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Many hospice social workers must address spiritual issues with their clients, but do not feel competent to do so effectively. This targeted volume draws upon multidisciplinary theory and research to advance a relational model of spiritually sensitive hospice care.
Fascinated by our pervasive fear of dead bodies, mortician Caitlin Doughty embarks on a global expedition to investigate the world's funerary customs and expands our sense of what it means to treat the dead with dignity.
Hospices have played a critical role in transforming ideas about death and dying. Viewing death as a natural event, hospices seek to enable people approaching mortality to live as fully and painlessly as possible. Award-winning medical historian Emily K. Abel provides insight into several important issues surrounding the growth of hospice care.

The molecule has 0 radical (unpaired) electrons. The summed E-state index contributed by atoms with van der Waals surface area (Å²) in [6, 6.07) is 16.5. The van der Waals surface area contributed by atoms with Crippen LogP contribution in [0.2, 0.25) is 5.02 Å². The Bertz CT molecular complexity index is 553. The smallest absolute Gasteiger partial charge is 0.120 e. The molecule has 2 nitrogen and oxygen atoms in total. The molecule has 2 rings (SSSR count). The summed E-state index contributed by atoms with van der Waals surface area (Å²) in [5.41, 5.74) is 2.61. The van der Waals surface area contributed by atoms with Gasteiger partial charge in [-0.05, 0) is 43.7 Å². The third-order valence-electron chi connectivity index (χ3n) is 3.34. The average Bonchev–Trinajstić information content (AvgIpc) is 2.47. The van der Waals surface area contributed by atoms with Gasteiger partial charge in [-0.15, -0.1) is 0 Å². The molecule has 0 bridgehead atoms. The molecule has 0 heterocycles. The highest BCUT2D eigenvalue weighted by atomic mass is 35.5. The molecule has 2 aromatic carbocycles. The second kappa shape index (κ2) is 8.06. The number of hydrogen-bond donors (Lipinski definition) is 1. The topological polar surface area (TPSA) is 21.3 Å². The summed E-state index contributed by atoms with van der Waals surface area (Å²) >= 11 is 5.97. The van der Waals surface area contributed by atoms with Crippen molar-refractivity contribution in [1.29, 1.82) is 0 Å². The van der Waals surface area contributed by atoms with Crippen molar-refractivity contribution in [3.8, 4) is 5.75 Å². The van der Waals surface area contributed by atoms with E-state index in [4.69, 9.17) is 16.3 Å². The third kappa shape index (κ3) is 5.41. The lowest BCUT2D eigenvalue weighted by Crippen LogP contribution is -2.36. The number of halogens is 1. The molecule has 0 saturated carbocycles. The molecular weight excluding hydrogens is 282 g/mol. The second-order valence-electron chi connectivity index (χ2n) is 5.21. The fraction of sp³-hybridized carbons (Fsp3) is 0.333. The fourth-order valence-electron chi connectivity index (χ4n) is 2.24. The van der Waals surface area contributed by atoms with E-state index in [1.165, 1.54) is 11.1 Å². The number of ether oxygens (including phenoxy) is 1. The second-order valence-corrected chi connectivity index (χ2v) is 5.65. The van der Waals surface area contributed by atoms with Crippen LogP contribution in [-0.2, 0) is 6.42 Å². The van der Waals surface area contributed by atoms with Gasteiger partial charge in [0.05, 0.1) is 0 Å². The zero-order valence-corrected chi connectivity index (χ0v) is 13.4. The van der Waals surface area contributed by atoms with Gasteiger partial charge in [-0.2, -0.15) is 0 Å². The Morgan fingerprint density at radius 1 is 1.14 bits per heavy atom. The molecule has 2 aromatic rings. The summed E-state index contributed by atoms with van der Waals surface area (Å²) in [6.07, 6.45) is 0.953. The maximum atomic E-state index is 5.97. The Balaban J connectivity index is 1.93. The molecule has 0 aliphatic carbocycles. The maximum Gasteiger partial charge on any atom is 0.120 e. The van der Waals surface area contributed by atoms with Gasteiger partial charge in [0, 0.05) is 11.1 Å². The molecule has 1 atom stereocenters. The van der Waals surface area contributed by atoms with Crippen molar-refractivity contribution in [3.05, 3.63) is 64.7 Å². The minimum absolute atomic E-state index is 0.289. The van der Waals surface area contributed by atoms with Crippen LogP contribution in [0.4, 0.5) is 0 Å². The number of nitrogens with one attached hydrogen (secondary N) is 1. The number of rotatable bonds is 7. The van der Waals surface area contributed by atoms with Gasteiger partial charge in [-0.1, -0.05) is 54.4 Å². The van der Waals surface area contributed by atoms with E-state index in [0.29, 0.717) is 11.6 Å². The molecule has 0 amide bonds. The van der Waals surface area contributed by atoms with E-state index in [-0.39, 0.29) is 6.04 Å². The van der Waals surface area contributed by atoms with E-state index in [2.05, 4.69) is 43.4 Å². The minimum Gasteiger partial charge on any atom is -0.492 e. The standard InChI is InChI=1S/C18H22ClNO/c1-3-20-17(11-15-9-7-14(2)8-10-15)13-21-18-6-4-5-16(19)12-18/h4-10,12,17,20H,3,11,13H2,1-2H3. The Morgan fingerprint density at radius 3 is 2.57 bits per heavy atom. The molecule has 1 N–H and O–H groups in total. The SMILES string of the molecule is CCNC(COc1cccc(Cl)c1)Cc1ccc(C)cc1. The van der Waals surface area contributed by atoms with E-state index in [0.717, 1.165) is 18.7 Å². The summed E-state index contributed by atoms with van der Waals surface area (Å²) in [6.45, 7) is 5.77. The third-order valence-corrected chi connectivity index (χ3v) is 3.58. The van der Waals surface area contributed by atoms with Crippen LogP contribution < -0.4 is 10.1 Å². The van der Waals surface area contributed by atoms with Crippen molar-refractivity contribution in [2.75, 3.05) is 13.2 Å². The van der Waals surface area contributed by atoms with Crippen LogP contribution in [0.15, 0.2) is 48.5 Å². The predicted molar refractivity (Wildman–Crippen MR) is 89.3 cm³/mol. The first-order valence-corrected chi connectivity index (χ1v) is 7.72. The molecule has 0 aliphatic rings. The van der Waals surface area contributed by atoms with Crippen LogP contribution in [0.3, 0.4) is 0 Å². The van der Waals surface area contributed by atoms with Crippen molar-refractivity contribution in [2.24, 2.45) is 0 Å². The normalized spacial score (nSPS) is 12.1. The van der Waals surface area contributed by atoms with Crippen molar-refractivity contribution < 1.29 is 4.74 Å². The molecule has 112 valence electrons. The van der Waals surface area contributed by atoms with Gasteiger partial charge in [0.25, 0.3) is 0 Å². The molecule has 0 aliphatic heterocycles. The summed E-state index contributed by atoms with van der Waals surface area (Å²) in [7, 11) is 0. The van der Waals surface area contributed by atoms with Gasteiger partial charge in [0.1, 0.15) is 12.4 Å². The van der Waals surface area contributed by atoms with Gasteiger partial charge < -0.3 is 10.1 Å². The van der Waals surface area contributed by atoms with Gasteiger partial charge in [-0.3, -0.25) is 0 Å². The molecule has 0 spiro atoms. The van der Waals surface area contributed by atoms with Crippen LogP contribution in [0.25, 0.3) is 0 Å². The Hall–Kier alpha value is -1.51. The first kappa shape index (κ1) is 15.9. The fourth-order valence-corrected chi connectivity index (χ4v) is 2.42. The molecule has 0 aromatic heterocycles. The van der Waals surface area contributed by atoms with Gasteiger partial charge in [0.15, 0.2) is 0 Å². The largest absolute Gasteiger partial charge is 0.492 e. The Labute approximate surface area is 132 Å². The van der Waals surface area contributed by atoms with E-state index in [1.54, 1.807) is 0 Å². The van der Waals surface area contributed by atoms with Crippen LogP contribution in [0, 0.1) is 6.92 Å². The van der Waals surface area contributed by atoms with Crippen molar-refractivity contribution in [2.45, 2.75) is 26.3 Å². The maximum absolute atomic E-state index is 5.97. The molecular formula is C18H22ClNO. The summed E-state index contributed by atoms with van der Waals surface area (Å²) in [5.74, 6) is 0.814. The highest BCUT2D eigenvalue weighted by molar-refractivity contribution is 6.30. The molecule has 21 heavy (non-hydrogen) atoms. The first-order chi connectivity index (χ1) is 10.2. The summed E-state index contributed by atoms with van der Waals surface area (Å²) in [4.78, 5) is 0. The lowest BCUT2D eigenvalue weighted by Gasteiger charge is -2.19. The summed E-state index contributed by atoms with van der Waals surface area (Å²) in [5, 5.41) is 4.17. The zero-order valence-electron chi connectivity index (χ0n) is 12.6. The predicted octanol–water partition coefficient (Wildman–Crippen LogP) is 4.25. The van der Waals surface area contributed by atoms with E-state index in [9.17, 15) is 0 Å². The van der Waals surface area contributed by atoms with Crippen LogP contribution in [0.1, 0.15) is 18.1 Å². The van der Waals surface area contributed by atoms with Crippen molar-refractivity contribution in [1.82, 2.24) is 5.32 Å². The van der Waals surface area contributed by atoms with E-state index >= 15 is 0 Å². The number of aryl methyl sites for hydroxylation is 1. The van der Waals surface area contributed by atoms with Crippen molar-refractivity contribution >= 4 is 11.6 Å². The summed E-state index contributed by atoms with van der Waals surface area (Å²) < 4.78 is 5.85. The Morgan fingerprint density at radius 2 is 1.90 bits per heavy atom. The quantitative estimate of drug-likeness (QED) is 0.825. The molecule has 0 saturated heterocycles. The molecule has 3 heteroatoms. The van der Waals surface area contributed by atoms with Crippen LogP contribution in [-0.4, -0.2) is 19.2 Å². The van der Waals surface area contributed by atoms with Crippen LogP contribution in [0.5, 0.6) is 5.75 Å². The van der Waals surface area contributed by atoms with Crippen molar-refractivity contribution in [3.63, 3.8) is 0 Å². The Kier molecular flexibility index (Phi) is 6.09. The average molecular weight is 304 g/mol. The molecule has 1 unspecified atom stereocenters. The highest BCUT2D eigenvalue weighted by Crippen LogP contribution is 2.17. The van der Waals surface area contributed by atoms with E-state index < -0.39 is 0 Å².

In this book, physicians, philosophers, and theologians attempt to articulate a bioethical framework for dying well in a secularized, diverse society. Contributors discuss such topics as the acceptance of human finitude; the role of hospice and palliative medicine; spiritual preparation for death; and the relationship between community, and individual autonomy.